$6.1 million awarded in stadium fatality
Published by The Boston Globe, December 20, 2007
By Jonathan Saltzman
When the windshield shattered and bloodied passengers screamed in agony, many people on the bus carrying golf tournament spectators to Gillette Stadium thought it was a terrorist attack.
The cause of the accident that maimed several passengers on Aug. 29, 2003, and killed a Cape Cod man about a month later was far more prosaic: A 300-pound metal security gate left unsecured had swung in the wind and torn through the front of the bus, pinning passengers in their seats.
This week, a Suffolk Superior Court jury found a real estate company controlled by New England Patriots owner Bob Kraft, a security contractor, and a parking contractor liable and ordered them to pay $6.1 million, including interest, to the family of Thomas Kelly, a 64-year-old passenger who died as a result of the accident.
"It can't replace him; no amount of money can replace him," said Kelly’s widow, Janice Kelly of South Yarmouth. But she called Tuesday’s late-afternoon verdict fair, adding, "It was an awful tragedy, and I want to put it behind me."
After a two-week trial and deliberations that lasted a day and a half, the jury concluded that Foxboro Realty Associates, Apollo Security, and Standard Parking were negligent for failing to secure the gate that blew into a bus operated by the Peter Pan Arrow line, according to Andrew C. Meyer, who represented Kelly’s family in the wrongful death suit.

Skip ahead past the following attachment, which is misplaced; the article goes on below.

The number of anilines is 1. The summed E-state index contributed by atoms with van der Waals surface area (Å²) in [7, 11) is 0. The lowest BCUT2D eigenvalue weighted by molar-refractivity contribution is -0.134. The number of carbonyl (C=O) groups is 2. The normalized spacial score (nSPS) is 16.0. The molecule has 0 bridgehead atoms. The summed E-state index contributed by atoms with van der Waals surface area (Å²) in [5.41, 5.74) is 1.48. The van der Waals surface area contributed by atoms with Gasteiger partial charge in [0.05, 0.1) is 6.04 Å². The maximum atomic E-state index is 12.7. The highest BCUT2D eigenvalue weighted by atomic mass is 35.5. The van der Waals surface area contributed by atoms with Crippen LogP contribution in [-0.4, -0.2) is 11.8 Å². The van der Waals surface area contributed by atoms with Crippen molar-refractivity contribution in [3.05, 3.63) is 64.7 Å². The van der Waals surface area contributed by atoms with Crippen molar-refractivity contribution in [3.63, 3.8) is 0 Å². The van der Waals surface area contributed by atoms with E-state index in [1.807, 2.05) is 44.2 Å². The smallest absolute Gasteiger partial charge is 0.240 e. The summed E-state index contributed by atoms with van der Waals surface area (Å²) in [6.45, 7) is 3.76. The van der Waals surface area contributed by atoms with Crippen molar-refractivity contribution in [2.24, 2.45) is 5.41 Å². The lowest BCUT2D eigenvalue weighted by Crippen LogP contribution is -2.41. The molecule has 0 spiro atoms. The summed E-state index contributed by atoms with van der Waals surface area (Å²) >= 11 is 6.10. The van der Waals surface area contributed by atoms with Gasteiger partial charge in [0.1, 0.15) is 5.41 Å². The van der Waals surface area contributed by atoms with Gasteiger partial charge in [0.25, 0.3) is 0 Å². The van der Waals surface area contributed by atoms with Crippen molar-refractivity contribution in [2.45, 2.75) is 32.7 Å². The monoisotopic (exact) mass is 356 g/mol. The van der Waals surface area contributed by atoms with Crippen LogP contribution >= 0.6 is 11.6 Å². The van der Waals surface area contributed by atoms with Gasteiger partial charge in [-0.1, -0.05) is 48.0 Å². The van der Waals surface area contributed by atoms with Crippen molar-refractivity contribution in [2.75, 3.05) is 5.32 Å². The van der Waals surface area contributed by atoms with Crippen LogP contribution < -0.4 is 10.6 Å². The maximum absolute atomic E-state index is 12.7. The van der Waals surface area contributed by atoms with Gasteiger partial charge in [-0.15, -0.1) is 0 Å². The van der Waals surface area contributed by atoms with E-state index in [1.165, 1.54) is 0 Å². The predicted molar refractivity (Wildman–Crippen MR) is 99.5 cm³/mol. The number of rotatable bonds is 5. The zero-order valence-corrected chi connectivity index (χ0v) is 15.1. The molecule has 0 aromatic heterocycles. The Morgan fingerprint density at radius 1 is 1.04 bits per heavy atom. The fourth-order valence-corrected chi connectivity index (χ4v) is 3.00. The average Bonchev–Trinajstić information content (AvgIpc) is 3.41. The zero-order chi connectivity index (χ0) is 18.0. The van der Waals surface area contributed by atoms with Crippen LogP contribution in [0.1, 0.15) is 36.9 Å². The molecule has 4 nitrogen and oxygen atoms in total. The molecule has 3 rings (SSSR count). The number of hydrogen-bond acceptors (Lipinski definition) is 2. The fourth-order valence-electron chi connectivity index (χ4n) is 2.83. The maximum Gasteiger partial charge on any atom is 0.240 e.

Lawrence Kenney—a lawyer for Foxboro Realty, a Kraft Group company—said his client plans to appeal. He said neither the parking contractor nor security contractor had told Foxboro Realty that the gate had not been secured with a 14-inch-long steel pin.
"We're very saddened by what happened," Kenney said of the accident. "But in terms of the defendant’s liability, we don't think there was adequate evidence to impose liability."
The accident occurred on a Friday around 1:30 p.m., as a shuttle bus returned spectators from the Deutsche Bank Championship at the Tournament Players Club course in Norton to satellite parking next to Gillette Stadium. Thomas Kelly, a retired West Yarmouth basketball coach and English teacher who grew up in Dorchester, had gone to the tournament to see Tiger Woods play.
"It was a great day that was spoiled in the worst way by the carelessness of persons who were responsible for securing the gate," Meyer said.
The security gate shattered the windshield and sliced through the passenger cabin of the moving bus, pinning several passengers in their seats, including Kelly.
Another injured passenger, Constance Cowry of Taunton, was flown by helicopter to Boston Medical Center, as was Kelly, said Meyer. She lost her leg and testified at the trial, he said.
Kelly underwent four operations in eight days in an attempt to save an injured right leg, but he died less than a month after the accident after suffering a heart attack or a blood clot, Meyer said.
The swinging gate impaled a third passenger, crushing his pelvis, Meyer said.
Several of the approximately 50 passengers told reporters after the accident that they thought the crash was a bomb. Meyer said some believed it was a terrorist attack and pushed out the windows to flee.
"People were bleeding in the bus," he said. "There was carnage all around."
Kelly’s family also sued the bus company, contending that the driver was speeding after turning off Route 1 and entering the gate on the west side of the stadium. However, the jury cleared the bus company of liability.
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